Avatar for Thesisfun
posted about 8 months ago
Quote From nanbob:
[quote]. I think I've got to remember that this information is for my PhD, and not for them to justify a policy position with. If they want to use it in a way that won't compromise my PhD then that's fine for the points you raised, but otherwise they will have a different source to defend their policies :)



Errrr... no!!
Did you say to survey respondents that data is purely for your personal benefit and to earn you a qualification?
The point of research is not to get you "a paper."

It sounds like your supervisor wants to use the data to help answer a question that will inform policy. This is a good use of data.
It sounds like you would prefer policy was based on political beliefs, rather than research.
posted
28-Feb-19, 00:10
by pm133
Avatar for pm133
posted about 8 months ago
Thesisisfun, I would recommend you read the original post again. Twice if necessary.
You appear to have completely missed the point and jumped in overly aggressively to a perfectly reasonable request for help.
posted
28-Feb-19, 00:11
edited about 5 seconds later
by pm133
Avatar for pm133
posted about 8 months ago
nanbob, it will help your thesis to have papers published before your viva so there will be no problem in that respect. You just need to avoid directly cutting and pasting text from the paper. There is nothing to worry about here as far as I can see.
posted
28-Feb-19, 08:04
by nanbob
Avatar for nanbob
posted about 8 months ago
Quote From Thesisfun:
Quote From nanbob:
[quote]. I think I've got to remember that this information is for my PhD, and not for them to justify a policy position with. If they want to use it in a way that won't compromise my PhD then that's fine for the points you raised, but otherwise they will have a different source to defend their policies :)



Errrr... no!!
Did you say to survey respondents that data is purely for your personal benefit and to earn you a qualification?
The point of research is not to get you "a paper."

It sounds like your supervisor wants to use the data to help answer a question that will inform policy. This is a good use of data.
It sounds like you would prefer policy was based on political beliefs, rather than research.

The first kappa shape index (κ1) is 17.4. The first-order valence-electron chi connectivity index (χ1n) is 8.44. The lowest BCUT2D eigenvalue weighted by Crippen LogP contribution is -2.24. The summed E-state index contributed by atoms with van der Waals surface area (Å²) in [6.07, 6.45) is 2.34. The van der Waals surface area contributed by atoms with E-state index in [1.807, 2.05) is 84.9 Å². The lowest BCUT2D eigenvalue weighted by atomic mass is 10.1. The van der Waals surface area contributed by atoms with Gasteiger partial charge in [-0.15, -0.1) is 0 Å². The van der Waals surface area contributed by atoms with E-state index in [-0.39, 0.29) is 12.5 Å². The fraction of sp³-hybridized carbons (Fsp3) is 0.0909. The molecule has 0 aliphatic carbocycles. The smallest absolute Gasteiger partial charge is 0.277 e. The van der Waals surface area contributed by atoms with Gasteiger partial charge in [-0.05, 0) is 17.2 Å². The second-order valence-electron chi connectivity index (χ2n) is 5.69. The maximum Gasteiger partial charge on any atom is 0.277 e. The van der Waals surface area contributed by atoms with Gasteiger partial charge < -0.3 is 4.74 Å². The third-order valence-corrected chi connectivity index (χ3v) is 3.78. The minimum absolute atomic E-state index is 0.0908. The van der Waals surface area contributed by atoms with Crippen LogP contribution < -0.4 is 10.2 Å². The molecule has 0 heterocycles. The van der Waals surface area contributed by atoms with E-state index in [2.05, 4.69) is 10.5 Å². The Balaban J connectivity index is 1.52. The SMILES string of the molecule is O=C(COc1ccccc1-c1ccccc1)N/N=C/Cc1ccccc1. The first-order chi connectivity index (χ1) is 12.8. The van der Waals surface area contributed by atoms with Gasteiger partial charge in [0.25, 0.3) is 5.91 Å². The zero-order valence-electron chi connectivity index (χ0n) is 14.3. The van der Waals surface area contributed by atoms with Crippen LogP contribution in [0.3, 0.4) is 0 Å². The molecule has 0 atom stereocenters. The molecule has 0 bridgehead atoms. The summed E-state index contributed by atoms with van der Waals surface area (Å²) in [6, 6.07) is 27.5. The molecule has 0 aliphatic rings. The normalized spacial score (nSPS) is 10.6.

Yeah you missed the bit where I said I was planning on publishing... my supervisor wants to use it as his personal policy direction has come under scrutiny and wants to defend it using some of my work; when in actuality my position is probably more nuanced than his...
posted
28-Feb-19, 08:28
Avatar for Thesisfun
posted about 8 months ago
Quote From nanbob:
Quote From Thesisfun:
Quote From nanbob:
[quote]. I think I've got to remember that this information is for my PhD, and not for them to justify a policy position with. If they want to use it in a way that won't compromise my PhD then that's fine for the points you raised, but otherwise they will have a different source to defend their policies :)



Errrr... no!!
Did you say to survey respondents that data is purely for your personal benefit and to earn you a qualification?
The point of research is not to get you "a paper."

It sounds like your supervisor wants to use the data to help answer a question that will inform policy. This is a good use of data.
It sounds like you would prefer policy was based on political beliefs, rather than research.


Yeah you missed the bit where I said I was planning on publishing... my supervisor wants to use it as his personal policy direction has come under scrutiny and wants to defend it using some of my work; when in actuality my position is probably more nuanced than his...


But... you said the survey was done last year.

Just publish now- why the delay?
posted
28-Feb-19, 09:45
by rewt
Avatar for rewt
posted about 8 months ago
I may be talking rubbish here. But can your supervisor write a paper on the preliminary results (with fopcus on policy) and you also write a paper on the full analysis. Ie you both get a first name paper out. Just an idea on how to keep everyone happy.
posted
28-Feb-19, 10:20
by nanbob
Avatar for nanbob
posted about 8 months ago

But... you said the survey was done last year.

Just publish now- why the delay?


It's a humanities based PhD... the survey was open for 3 months, I collected the data, analysed it, used that data to inform interviews with participants involved in the intervention; analysed my interview data, used results for an interim report to the services involved. Also wrote a paper about another part of my PhD research (it's a mixed methods PhD involving 3 stages which each have at least 2 distinct studies) which involved case file analysis of 500 serious case reviews... published that. I had a bereavement and took a month off to grieve and attend to family issues... one year... wanted to actually focus on writing up my thesis and then focus on papers...

My question was more about the implications that having a paper published as a second author would have on using the data within my thesis, and dealing with the potential crossover/defending my work as 'my own', but thanks for your comments.